They all worked together to screw US taxpayers and the Democrats helped with Obama signing it into law.
That the SEC is the most incompetent, corrupt, irrelevant and captured organization “serving” the US public is known by everyone. And while the details of the SEC’s glaring lack of capacity to do anythingto restore investor confidence in the capital markets, which has become a casino used exclusively by Wall Street to defraud any retail investor still stupid enough to play (which lately a moot point as there have been no material retail inflows into mutual funds in over three years), are scattered, courtesy of Bloomberg we now have the best summary of just how the utterly clueless SEC is a muppet plaything of Wall Street, and together with it, the “grand regulation” that was supposed to keep Wall Street in check, is nothing but what Wall Street demand it to be, and forced the SEC, way over its head on regulation, to accept every change, that the very banks that are supposed to be regulated, demands as part of Dodd-Frank reforms. In short: everything we know about Wall Street ‘regulation’ has been a farce, and a lie, exclusively thanks to corruption rampant at the now documentedly incompetent Securities And Exchange Commission.
Bloomberg has the smoking gun.
It had been two days since U.S. lawmakers negotiated all night to finish rules that would reshape the business of Wall Street. The 20-hour session left legislators, aides, lobbyists and regulators exhausted. Almost no one had a grip on all the details.
Then Annette Nazareth stepped in. That Sunday morning, she e-mailed a dozen Securities and Exchange Commission officials about the bill that would become the 2,300-page Dodd-Frank Act.
Who is Annette Nazareth?
Nazareth, herself a former SEC commissioner, represents the biggest banks and securities firms as a partner in the Washington office of Davis Polk & Wardwell LLP. She attached an annotated copy of the measure to her June 27, 2010, e-mail, marking changes made during the wee hours. It could be an invaluable tool for an agency hard-pressed to analyze the bill on a tight deadline.
Nazareth was the good Wall Street funded Samaritan that stepped into bail out the SEC in its moment of need.
“In case you would find it helpful,” Nazareth wrote to the group, many of them ex-colleagues.
Two hours later, SEC Chairman Mary Schapiro responded: “Thanks. We have our work cut out for us.”
And who is Davis Polk:
With Nazareth on board, Davis Polk was hired as outside counsel on Dodd-Frank by the six largest U.S. banks and the Securities Industry and Financial Markets Association, the Wall Street trade group, according to the law firm’s website. The firm also performed work for foreign lenders including Credit Suisse Group AG (CS) and Deutsche Bank AG.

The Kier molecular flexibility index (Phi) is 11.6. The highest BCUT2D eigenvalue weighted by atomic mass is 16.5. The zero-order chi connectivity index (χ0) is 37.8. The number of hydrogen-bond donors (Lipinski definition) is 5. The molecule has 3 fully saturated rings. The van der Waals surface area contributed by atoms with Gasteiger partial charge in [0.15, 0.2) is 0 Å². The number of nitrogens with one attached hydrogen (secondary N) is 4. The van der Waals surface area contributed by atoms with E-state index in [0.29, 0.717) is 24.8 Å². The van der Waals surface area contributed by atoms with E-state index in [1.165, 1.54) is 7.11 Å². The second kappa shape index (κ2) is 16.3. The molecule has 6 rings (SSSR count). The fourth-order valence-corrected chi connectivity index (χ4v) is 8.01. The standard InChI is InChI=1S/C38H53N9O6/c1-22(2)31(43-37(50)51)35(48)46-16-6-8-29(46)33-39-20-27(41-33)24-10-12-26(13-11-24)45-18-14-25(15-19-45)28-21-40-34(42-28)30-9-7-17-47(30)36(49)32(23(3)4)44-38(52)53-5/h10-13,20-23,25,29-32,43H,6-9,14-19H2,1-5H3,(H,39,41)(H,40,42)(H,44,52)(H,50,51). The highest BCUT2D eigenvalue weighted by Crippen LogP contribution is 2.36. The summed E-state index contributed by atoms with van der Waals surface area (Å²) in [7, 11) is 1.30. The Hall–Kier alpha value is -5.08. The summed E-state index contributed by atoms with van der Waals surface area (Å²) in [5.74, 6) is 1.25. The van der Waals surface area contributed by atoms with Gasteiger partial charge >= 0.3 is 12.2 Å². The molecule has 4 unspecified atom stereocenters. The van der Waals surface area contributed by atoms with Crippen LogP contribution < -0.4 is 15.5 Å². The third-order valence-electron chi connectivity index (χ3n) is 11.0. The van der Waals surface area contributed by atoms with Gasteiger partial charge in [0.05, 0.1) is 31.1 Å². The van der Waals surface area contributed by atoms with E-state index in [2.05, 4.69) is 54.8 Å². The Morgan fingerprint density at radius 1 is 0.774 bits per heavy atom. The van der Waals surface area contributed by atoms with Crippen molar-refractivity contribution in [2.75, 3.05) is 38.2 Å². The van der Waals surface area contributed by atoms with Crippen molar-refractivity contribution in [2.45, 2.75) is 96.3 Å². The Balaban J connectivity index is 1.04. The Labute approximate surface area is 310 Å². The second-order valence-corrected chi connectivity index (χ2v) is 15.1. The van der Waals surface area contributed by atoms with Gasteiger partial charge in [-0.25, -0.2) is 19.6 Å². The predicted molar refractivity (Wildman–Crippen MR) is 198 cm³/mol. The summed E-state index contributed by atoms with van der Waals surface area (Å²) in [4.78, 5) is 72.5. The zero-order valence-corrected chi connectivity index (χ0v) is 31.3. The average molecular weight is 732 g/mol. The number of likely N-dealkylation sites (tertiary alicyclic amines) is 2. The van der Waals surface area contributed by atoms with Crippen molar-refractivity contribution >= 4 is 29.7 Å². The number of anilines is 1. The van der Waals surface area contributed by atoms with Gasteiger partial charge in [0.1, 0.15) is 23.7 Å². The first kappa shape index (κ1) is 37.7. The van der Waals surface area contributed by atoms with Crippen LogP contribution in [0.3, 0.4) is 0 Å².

As for Dodd Frank it needs no introduction: it is the Wall Street sponsored abortion that assures nothing has changed on the TBTF front, that banks can do whatever they wish, and that the SEC is powerless to intervene even when necessary. As Elliott management said, Dodd Frank is the one piece of legislation that has assured the Lehman failure was merely an appetizer to the main course when massively undercatpitalized banks will be tumbling like dominoes in a centrally-planned world.
How did Bloomberg get its information:
Nazareth’s e-mails to Schapiro and then-SEC General Counsel and Senior Policy Director David Becker, obtained through a Freedom of Information Act request filed by Bloomberg News, demonstrate how lobbyists and lawyers draw on bonds they formed in government service to gain access for clients, and how they work to maintain those ties.
Everyone knows about the SEC’s revolving door policy where former SEC workers go to Wall Street to aid and abet their clients to skirt the law, and avoid SEC entangements. It is rare however to see a double revolving door participant such as Nazareth:
Officials routinely leave federal agencies, Congress and the White House to work for the industries they once supervised. While that path is well-trod and legal — with some time restrictions — it still provokes handwringing in Washington. Nazareth’s communications provide an inside look at what happens when the revolving door spins.
Nazareth, 56, declined to discuss specific e-mails. She said that people like herself who have worked for both sides are valuable because they can “better translate to their clients” what the SEC is trying to achieve.
“It’s unfortunate where we are in an environment now where everybody thinks that is nefarious,” Nazareth said.
Nazareth added that she “absolutely” doesn’t get favorable treatment.
“I am not batting a thousand, let’s put it that way,” she said. “And I respect that.”